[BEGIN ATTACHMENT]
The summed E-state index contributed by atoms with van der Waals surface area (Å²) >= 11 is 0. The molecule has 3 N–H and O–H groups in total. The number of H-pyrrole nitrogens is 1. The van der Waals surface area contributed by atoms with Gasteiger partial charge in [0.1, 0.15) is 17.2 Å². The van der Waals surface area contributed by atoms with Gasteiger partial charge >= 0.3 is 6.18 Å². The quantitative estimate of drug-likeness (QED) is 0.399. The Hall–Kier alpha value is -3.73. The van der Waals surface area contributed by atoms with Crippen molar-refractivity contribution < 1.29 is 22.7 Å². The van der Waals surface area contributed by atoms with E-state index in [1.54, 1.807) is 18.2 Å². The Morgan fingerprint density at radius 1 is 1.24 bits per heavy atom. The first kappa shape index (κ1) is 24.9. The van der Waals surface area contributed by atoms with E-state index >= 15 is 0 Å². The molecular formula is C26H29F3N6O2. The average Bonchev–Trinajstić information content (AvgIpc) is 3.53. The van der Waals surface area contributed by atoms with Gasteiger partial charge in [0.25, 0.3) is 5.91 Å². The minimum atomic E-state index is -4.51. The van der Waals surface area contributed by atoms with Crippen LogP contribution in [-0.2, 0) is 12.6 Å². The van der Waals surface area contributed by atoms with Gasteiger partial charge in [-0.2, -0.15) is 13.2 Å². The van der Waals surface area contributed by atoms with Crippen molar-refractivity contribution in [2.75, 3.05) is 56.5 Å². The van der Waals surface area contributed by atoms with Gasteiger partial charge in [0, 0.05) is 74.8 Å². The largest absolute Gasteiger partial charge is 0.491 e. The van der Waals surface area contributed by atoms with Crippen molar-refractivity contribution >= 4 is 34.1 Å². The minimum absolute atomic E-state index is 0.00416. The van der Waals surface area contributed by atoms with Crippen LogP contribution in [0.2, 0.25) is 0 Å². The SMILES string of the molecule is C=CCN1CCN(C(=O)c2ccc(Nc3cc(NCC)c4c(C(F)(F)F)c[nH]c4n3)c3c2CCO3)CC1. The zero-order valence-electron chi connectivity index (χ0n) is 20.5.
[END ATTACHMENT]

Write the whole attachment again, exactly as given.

The summed E-state index contributed by atoms with van der Waals surface area (Å²) >= 11 is 0. The molecule has 3 N–H and O–H groups in total. The number of H-pyrrole nitrogens is 1. The van der Waals surface area contributed by atoms with Gasteiger partial charge in [0.1, 0.15) is 17.2 Å². The van der Waals surface area contributed by atoms with Gasteiger partial charge >= 0.3 is 6.18 Å². The quantitative estimate of drug-likeness (QED) is 0.399. The Hall–Kier alpha value is -3.73. The van der Waals surface area contributed by atoms with Crippen molar-refractivity contribution < 1.29 is 22.7 Å². The van der Waals surface area contributed by atoms with E-state index in [1.54, 1.807) is 18.2 Å². The Morgan fingerprint density at radius 1 is 1.24 bits per heavy atom. The first kappa shape index (κ1) is 24.9. The van der Waals surface area contributed by atoms with E-state index >= 15 is 0 Å². The molecular formula is C26H29F3N6O2. The average Bonchev–Trinajstić information content (AvgIpc) is 3.53. The van der Waals surface area contributed by atoms with Gasteiger partial charge in [0.25, 0.3) is 5.91 Å². The minimum atomic E-state index is -4.51. The van der Waals surface area contributed by atoms with Crippen LogP contribution in [-0.2, 0) is 12.6 Å². The van der Waals surface area contributed by atoms with Gasteiger partial charge in [-0.2, -0.15) is 13.2 Å². The van der Waals surface area contributed by atoms with Crippen molar-refractivity contribution in [2.75, 3.05) is 56.5 Å². The van der Waals surface area contributed by atoms with Gasteiger partial charge in [0, 0.05) is 74.8 Å². The largest absolute Gasteiger partial charge is 0.491 e. The van der Waals surface area contributed by atoms with Crippen molar-refractivity contribution >= 4 is 34.1 Å². The minimum absolute atomic E-state index is 0.00416. The van der Waals surface area contributed by atoms with Crippen LogP contribution in [0.2, 0.25) is 0 Å². The SMILES string of the molecule is C=CCN1CCN(C(=O)c2ccc(Nc3cc(NCC)c4c(C(F)(F)F)c[nH]c4n3)c3c2CCO3)CC1. The zero-order valence-electron chi connectivity index (χ0n) is 20.5.